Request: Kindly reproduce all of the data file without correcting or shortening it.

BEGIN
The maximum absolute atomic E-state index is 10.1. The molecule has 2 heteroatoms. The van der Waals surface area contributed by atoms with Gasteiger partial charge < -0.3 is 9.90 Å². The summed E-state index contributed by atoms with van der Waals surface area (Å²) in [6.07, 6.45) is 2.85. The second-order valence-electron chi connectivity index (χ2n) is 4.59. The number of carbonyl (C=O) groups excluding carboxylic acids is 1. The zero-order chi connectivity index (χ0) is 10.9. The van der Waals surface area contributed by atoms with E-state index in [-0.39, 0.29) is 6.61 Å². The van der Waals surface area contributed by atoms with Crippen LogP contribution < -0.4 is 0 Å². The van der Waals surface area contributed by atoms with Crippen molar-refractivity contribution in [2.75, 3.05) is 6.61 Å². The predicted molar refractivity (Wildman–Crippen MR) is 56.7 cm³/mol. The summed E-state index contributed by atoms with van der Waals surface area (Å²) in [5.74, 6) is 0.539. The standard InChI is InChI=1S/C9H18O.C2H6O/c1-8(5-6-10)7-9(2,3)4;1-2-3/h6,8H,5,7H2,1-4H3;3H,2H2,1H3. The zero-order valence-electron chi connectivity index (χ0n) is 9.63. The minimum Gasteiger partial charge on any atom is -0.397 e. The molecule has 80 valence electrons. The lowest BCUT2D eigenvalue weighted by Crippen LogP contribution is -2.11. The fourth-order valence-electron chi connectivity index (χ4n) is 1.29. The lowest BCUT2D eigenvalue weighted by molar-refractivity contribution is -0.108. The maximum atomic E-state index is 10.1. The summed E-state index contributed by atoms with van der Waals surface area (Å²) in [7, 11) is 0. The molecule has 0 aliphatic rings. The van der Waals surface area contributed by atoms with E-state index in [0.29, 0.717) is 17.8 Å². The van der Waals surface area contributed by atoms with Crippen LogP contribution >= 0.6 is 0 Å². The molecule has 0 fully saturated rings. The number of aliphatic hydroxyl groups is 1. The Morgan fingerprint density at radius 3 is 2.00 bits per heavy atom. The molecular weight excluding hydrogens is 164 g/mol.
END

The maximum absolute atomic E-state index is 10.1. The molecule has 2 heteroatoms. The van der Waals surface area contributed by atoms with Gasteiger partial charge < -0.3 is 9.90 Å². The summed E-state index contributed by atoms with van der Waals surface area (Å²) in [6.07, 6.45) is 2.85. The second-order valence-electron chi connectivity index (χ2n) is 4.59. The number of carbonyl (C=O) groups excluding carboxylic acids is 1. The zero-order chi connectivity index (χ0) is 10.9. The van der Waals surface area contributed by atoms with E-state index in [-0.39, 0.29) is 6.61 Å². The van der Waals surface area contributed by atoms with Crippen LogP contribution < -0.4 is 0 Å². The van der Waals surface area contributed by atoms with Crippen molar-refractivity contribution in [2.75, 3.05) is 6.61 Å². The predicted molar refractivity (Wildman–Crippen MR) is 56.7 cm³/mol. The summed E-state index contributed by atoms with van der Waals surface area (Å²) in [5.74, 6) is 0.539. The standard InChI is InChI=1S/C9H18O.C2H6O/c1-8(5-6-10)7-9(2,3)4;1-2-3/h6,8H,5,7H2,1-4H3;3H,2H2,1H3. The zero-order valence-electron chi connectivity index (χ0n) is 9.63. The minimum Gasteiger partial charge on any atom is -0.397 e. The molecule has 80 valence electrons. The lowest BCUT2D eigenvalue weighted by Crippen LogP contribution is -2.11. The fourth-order valence-electron chi connectivity index (χ4n) is 1.29. The lowest BCUT2D eigenvalue weighted by molar-refractivity contribution is -0.108. The maximum atomic E-state index is 10.1. The summed E-state index contributed by atoms with van der Waals surface area (Å²) in [7, 11) is 0. The molecule has 0 aliphatic rings. The van der Waals surface area contributed by atoms with E-state index in [0.29, 0.717) is 17.8 Å². The van der Waals surface area contributed by atoms with Crippen LogP contribution >= 0.6 is 0 Å². The molecule has 0 fully saturated rings. The number of aliphatic hydroxyl groups is 1. The Morgan fingerprint density at radius 3 is 2.00 bits per heavy atom. The molecular weight excluding hydrogens is 164 g/mol.